Nothing changed? Stoltenberg shifted the meeting into a leaders-only emergency session, moving guests, partners and the EU institutions’ leaders out of the room. Eventually, things calmed down again. The outcome? The statement remained unchanged, as French President Emmanuel Macron was quick to point out: The only thing that counts is the final statement agreed by leaders, he said, “where we have reaffirmed the commitments taken … to increase expenditure to 2 percent by 2024.”

‘4 percent’s the right number’: Trump said in his press conference that “after the 2 percent, we’ll start talking about going higher. But I said, ultimately we should be, in years — in advance — we should be at 4 percent.”

Whatever Trump believes countries have now committed to, he left Brussels happy. “We have now got it to a point where people are paying a lot more money … And if you talk to Secretary-General Stoltenberg, he gives us total credit, I guess that’s me. He gives me total credit,” Trump said. “Everybody in that room by the time we left, got along and agreed to pay more.”

Very stable Trump? European leaders beg to differ, David Herszenhorn reports.

In brief: Trump came to claim he fixed a crisis (which he certainly highlighted, if not created, himself), and left with a sales pitch. He said: “The United States by far makes the best military equipment in the world. The best jets, the best missiles, the best guns. The best everything — we make, by far … The material — the equipment that we make is so far superior, everybody wants to buy our equipment. In fact, it’s the question, can they make it? Because they are doing very well. Can they make it for so many people?”

Five takeaways:

1. Trump is America’s salesman-in-chief, for gas, weapons and whatever else may come his way (soy beans have recently been on his radar). But his sales methods are questionable.

2. Defense spending is back on NATO’s agenda and won’t go away.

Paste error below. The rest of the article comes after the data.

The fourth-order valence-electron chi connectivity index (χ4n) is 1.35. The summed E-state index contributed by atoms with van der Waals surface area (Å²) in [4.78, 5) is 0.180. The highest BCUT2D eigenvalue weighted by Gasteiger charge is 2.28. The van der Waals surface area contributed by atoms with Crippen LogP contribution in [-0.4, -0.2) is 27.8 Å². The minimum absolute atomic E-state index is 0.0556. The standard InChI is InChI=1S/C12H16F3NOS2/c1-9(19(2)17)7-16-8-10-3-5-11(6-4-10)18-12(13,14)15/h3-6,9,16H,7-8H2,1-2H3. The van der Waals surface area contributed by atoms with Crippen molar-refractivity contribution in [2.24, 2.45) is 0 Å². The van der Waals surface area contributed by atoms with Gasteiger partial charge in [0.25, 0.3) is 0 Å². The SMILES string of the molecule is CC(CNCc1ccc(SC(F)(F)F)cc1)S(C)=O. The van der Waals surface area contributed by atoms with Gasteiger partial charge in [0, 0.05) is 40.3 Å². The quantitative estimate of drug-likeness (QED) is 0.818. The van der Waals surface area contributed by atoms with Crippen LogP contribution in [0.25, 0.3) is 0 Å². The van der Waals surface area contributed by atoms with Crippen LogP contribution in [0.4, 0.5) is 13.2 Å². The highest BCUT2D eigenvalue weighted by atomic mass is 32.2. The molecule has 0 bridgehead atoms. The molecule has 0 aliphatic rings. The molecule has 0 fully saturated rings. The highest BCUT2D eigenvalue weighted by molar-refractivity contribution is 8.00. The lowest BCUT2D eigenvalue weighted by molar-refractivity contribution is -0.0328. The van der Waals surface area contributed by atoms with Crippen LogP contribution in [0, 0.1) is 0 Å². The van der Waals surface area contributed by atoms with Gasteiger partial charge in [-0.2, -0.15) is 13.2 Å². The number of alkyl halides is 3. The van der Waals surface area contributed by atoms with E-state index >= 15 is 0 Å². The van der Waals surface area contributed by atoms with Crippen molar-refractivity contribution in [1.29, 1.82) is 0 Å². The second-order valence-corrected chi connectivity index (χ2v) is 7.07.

3. It’s not so easy to tear NATO apart, even if you dislike multilateralism, and Mutti-lateralism in particular: There’s your own administration, Congress, the Republican Party, and those Europeans who believe in paper more than mere power.

4. A shaky NATO just invited Russia to test Article 5 solidarity.

5. ‘But this was a fantastic two days,’ Trump said. “This was a really fantastic — it all came together at the end.”

Trump arrived in London Thursday afternoon — which gives Brussels a chance to take a deep breath, until he meets Russian President Vladimir Putin on Monday.

TRUMP FALLOUT I: Trump and Putin are heading to Helsinki for their meeting, Reid Standish writes, and “Finns have mixed feelings.”

TRUMP FALLOUT II: Matthew Karnitschnig writes that Trump is raising pressure on European allies to isolate Iran, citing a foiled Paris bomb plot blamed on Tehran that Washington believes targeted American citizens, including Rudy Giuliani, the former New York mayor and current Trump lawyer.

BUY AMERICAN LNG! U.S. Energy Secretary Rick Perry was in town Thursday, continuing to push Trump’s not-so-subtle message that the EU, or rather some of its members, would do better buying American instead of Russian energy. “The United States does not support pipelines such as Nord Stream 2 and a multi-line Turk Stream that will only increase reliance on a single source of supply,” he said, standing alongside European Commissioners Maroš Šefčovič and Miguel Arias Cañete, Kalina Oroschakoff writes in to tell us. Trump’s America first mantra “doesn’t mean America alone,” Perry said. “It means when you’re thinking about a new market provider … we want you to think about America first.”